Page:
finding spanish language exchange partners locally abroadAsk a local.

No, not for a language exchange.  Ask a local for a place to post a request for one.  You want a bulletin-board/classifieds type setup run by either the city or a local university.  In particular, look for where local university students (and just people around that age in general) are posting such things as requests for study partners, rooms for rent, couches for sale, jobs, volunteer positions/offers, etc.

Here’s the perfect example, it’s what I used while I was in Zaragoza, Spain for three months in 2015: Anuncios de Juventud / CIPAJ (Centro de Información Juvenil).

Oh, and who’s the chick on the left with the eagle?  That’s Azucena (the name comes from a Spanish term for the Madonna Lily).  She’s one of my language exchange partners that I found through the above site.  The reason she’s holding an eagle is because we were having lunch in a small park in Zaragoza when a “cetrero” (“falconer” or, more specifically since it’s an eagle, “austringer”) employed by the city to scare away pigeons (they poop on everything and spread disease) appeared with his eagle.  She asked to take a picture of it and he offered to let her actually hold it (I took the pictures).  Very cool.

find language exchange partners in foreign countries abroad spain mexico colombia argentinaWhen I first arrived, I was using language exchange sites (the ones you’d normally use to set up an exchange via Skype like iTalki and The Mixxer) and not turning up a whole lot, but I knew there was a ton of demand for native English speakers to help people learn English: English is by far the most popular second language in Spain (and most of the rest of the world for that matter).  It was just an issue of: where to find them?

A bright idea occurred to me after a few days: oh, perhaps I should ask someone.

I did.  It worked.  The above site was their first (and immediate – they knew exactly what I needed) recommendation.  I posted an ad saying I was an American learning Spanish looking for language exchange partners, that it was free (you help me, I’ll help you), and I could meet most times during the day around where I lived.  Three days later I had to contact the above website and ask them to pull the ad because my inbox was swamped with enough offers to last me six months at the rate of an exchange a day.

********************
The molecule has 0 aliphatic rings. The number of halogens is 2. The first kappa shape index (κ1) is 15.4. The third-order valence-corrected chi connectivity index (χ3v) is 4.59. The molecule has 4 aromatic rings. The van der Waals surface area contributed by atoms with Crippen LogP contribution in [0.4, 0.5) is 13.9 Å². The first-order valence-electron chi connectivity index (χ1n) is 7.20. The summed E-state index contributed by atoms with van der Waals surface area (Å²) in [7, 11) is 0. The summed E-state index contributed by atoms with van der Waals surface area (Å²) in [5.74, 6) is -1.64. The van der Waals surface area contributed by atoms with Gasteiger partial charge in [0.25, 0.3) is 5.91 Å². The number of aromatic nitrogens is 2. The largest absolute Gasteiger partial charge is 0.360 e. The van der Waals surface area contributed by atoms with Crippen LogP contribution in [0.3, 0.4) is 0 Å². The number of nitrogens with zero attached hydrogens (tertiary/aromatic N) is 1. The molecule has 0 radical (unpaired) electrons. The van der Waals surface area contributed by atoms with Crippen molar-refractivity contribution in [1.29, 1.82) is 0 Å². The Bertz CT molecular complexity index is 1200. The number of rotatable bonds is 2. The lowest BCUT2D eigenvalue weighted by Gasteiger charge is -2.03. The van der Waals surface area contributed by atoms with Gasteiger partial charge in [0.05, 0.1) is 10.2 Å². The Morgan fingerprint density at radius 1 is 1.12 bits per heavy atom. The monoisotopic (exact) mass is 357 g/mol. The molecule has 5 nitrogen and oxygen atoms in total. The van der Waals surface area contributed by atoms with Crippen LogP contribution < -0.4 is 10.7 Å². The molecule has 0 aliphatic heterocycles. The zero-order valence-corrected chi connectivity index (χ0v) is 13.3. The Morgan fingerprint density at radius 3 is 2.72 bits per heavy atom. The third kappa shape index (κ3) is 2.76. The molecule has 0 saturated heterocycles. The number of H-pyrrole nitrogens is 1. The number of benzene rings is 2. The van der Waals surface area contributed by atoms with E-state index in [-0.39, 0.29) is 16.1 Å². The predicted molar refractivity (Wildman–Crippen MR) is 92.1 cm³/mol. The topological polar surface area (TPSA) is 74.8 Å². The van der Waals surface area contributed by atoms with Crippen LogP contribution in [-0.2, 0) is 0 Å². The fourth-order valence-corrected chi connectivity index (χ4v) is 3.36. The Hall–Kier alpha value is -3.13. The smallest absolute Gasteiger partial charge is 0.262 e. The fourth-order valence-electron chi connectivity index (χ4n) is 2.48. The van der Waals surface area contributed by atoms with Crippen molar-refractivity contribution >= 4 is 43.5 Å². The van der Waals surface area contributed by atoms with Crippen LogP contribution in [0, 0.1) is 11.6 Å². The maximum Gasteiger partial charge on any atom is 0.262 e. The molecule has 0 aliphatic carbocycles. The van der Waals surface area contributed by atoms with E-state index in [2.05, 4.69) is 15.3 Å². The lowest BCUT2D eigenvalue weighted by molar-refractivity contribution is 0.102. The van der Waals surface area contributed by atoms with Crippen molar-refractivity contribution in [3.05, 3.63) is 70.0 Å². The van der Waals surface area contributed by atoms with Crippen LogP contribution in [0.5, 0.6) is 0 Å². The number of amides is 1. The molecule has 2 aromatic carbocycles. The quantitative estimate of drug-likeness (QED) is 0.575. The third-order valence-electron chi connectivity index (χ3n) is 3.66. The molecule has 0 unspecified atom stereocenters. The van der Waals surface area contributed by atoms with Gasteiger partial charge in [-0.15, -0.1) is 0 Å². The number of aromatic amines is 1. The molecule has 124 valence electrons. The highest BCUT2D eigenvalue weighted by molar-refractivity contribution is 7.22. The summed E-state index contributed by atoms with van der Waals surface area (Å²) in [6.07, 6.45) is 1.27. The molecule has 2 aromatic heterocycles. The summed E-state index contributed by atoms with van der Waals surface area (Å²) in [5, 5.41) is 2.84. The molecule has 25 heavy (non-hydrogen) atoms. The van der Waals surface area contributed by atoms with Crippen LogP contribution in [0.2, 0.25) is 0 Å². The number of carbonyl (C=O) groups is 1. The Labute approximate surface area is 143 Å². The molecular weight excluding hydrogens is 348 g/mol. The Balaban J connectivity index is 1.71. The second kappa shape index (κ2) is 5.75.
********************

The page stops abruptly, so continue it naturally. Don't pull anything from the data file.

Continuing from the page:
If you go somewhere that doesn’t have English as its native language, I can guarantee you there will be a ton of people around (unless you’re in a really rural area) who will want to learn English and will therefore be happy to help you learn their native language in exchange for help with their English.  All you have to do is find them, which actually amounts to you having to figure out how to find them, which actually amounts to: you have to figure out where they’re going to be looking for language exchange partners.

This is usually a bulletin board or classified ads run by the city, a local university, or local newspaper.

How do you find it?  Ask a local.

Oh!  And one more thing, since “ask a local” is probably a bit irritating since it’s not very specific: search the language exchange sites like iTalki and The Mixxer for people in your specific location (e.g. Zaragoza, Spain).  Those are people who not only live there but, specifically, are interested in learning another language (probably English).  Even better if they’re around university-age (I just find they’re most likely to know about the sort of thing you’re looking for, especially since it’s frequently intended either for people their age as the above site in Zaragoza is or it’s run by a local university).

Bonus Eagle Video

Definitely post in the comments any sites you find that others can use if they visit that same location.  I’m hoping to make a thorough list for all medium and large cities in the Spanish-speaking world as an appendix for the third edition of my book but that’s not going to be coming out for at least another year or so.  Maybe if we get enough here I’ll make a list out of it as a separate post that I’ll add to as more are found.

I learned to speak conversational Spanish in six months using TV shows, movies, and even comics: I then wrote a book on how you can, too

I have a whole method and a book I wrote about it called The Telenovela Method where I teach you how to learn Spanish from popular media like TV shows, movies, music, books, etc. that you can all find online for free.  It was the #1 new release in the Spanish Language Instruction section on Amazon for nearly a month after it came out and currently has 17 reviews there with a 4.9/5 stars average.  It's available for $7.99-$9.99 for the e-book version depending on who you buy it from (Kindle version on Amazon is now $7.99) and $16.99 for the paperback (occasionally a bit cheaper, again, depending on who you buy it from).

It's currently available in both e-book and paperback from:


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